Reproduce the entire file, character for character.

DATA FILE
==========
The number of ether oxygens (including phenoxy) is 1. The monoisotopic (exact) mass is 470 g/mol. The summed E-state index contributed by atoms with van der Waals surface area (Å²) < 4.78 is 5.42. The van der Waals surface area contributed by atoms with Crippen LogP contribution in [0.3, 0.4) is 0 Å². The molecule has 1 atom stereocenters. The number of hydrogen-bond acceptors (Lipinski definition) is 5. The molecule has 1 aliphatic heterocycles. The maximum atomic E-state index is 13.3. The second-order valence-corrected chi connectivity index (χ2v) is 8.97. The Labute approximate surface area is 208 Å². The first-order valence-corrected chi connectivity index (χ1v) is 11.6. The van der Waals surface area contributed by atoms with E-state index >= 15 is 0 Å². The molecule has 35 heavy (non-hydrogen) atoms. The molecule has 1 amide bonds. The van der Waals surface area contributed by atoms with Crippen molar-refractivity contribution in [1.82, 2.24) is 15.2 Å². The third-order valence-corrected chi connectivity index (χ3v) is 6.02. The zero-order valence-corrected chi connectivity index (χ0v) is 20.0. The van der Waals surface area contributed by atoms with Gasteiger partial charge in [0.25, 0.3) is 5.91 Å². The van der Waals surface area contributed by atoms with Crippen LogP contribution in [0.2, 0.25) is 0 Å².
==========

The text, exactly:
The number of ether oxygens (including phenoxy) is 1. The monoisotopic (exact) mass is 470 g/mol. The summed E-state index contributed by atoms with van der Waals surface area (Å²) < 4.78 is 5.42. The van der Waals surface area contributed by atoms with Crippen LogP contribution in [0.3, 0.4) is 0 Å². The molecule has 1 atom stereocenters. The number of hydrogen-bond acceptors (Lipinski definition) is 5. The molecule has 1 aliphatic heterocycles. The maximum atomic E-state index is 13.3. The second-order valence-corrected chi connectivity index (χ2v) is 8.97. The Labute approximate surface area is 208 Å². The first-order valence-corrected chi connectivity index (χ1v) is 11.6. The van der Waals surface area contributed by atoms with E-state index >= 15 is 0 Å². The molecule has 35 heavy (non-hydrogen) atoms. The molecule has 1 amide bonds. The van der Waals surface area contributed by atoms with Crippen molar-refractivity contribution in [1.82, 2.24) is 15.2 Å². The third-order valence-corrected chi connectivity index (χ3v) is 6.02. The zero-order valence-corrected chi connectivity index (χ0v) is 20.0. The van der Waals surface area contributed by atoms with Gasteiger partial charge in [0.25, 0.3) is 5.91 Å². The van der Waals surface area contributed by atoms with Crippen LogP contribution in [0.2, 0.25) is 0 Å².